This new style of music was loud and lively, danceable and entertaining, and very much influenced by the Big Band sound that was popular all over the world in the 1930’s and 1940’s. This gave it new energy, a new sound and brought Country music into the mid- twentieth century. Perhaps, because he didn’t come from that exclusive community of musicians and songwriters that grew up in the hills and the ‘hollers’ of the South, King saw what was known then as “Hillbilly” music, in a broader geographic context. He recognized the new “Country” music as being the music that included the entire nation, from east coast to west coast, and not just the music from the Southeastern part of the United States. In his vision, the Country music genre shifted and stretched to include Texas, Arizona and Southern California, and with this, it acquired a new “western” sensibility. Singers and songwriters from those areas must have taken note, like Marty Robbins, Roy Orbison and Buck Owens and many others and may have felt a sense of inclusion and opportunity in the new Country and Western sound.
Because King saw himself as an entertainer, when America went to war in 1941, he envisioned that Country music should be a part of the war effort and entertainment scene of mainstream America. He knew that to accomplish this, Country music needed a bigger sound and a bolder image. King had a love for flashy, professional showmanship. He outfitted his band with fancy, custom made suits. This new take on Country music became enormously popular all over America and eventually became associated with Nashville. But, at first, such flamboyance was met with resentment in Nashville and there was a strong outcry against King by music traditionalists. King also “changed the game” when he insisted that his band members be required to read music. They were also among the first musicians in Nashville to join the musicians union. He wanted his band, not only to appear professional, but actually be the best musicians in the music business.
The new sound of Country music spoke to wartime America. People needed opportunities to go out and dance, have a good time and for a few short hours, forget that the war was asking for big changes and great sacrifices from them. Country music was American music, and an expression of the new pride and nationalism that the entire country was experiencing. Music served to unify everyone during wartime and to underscore that we were one nation in the fight against tyranny. This new “Western” side of Country music, in its own way, placed American music, defiantly and squarely in the face of fascism and ideologies of “the East”, looming large in Europe and Japan. The Country and Western sound had nothing to do with any European immigrant tradition, and the piano accordion, for the first time, was front and center. It was the soldiers during the war that brought the new sound of Country music to where they were stationed. This opened up the world to Country music and laid the groundwork for its influence on pop music.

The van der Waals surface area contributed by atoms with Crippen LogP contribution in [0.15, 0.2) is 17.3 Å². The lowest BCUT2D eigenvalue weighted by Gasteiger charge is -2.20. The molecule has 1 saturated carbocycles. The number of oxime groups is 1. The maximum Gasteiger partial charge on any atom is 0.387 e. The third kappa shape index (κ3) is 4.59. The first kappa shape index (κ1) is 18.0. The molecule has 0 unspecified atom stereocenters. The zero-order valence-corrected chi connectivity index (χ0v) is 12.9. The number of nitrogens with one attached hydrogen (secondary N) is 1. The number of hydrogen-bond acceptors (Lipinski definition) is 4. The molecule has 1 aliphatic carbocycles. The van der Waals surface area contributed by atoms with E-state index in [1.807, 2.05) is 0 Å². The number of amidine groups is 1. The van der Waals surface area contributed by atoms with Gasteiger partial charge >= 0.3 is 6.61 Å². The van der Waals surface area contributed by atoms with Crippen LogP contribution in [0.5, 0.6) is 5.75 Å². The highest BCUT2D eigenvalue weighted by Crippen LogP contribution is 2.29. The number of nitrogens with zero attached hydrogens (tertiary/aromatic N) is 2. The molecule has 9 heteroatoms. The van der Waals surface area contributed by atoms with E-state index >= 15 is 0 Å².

In spite of controversy, Pee Wee King remained with the Opry for ten years, quite a long time in show business years. During that decade many performers passed through the training ground of The Golden West Cowboys on their way to fame and fortune. They included singers Eddy Arnold, Cowboy Copas, Milton Estes, Tommy Sosebee, and singer/yodeler Becky Barfield. Pee Wee King and The Golden West Cowboys recorded and toured as Minnie Pearl‘s backing band over 1941-1942, as well as for Ernest Tubb. They also entertained the troops during the War with the Camel Caravan Tours, crisscrossing the country.
In 1946 as the war ended, King composed “The Tennessee Waltz” along with Redd Stewart, vocalist for The Golden West Cowboys,. It was inspired by Bill Monroe‘s composition of “The Kentucky Waltz“, now a standard in Bluegrass music. “The Tennessee Waltz” became an enormous hit, not only for King, but for Patti Page, becoming one of the biggest cross-over hits, of all time. It went on to become a Country music standard and, later on, the state song of Tennessee.
Pee Wee and his family moved from Nashville to Louisville in 1948 when an opportunity surfaced for Pee Wee to work on WAVE radio and television. He explained years later, “The main reason (for moving) was that I wanted television.” The conservative Opry management saw no real future in TV and, again, their view was at odds with King’s vision. But Pee Wee King saw great commercial success as a pioneer in the new medium of television, with regional and national television shows, not only from Louisville, but Cincinnati, Cleveland and Chicago. King won multiple Cash Box and Billboard awards for his television shows and had a six year run on ABC Television with “The Pee Wee King Show“. Just as King had foreseen, television had become an indespensible method of packaging and promoting talent and hit songs in all genres of music in just a few short years.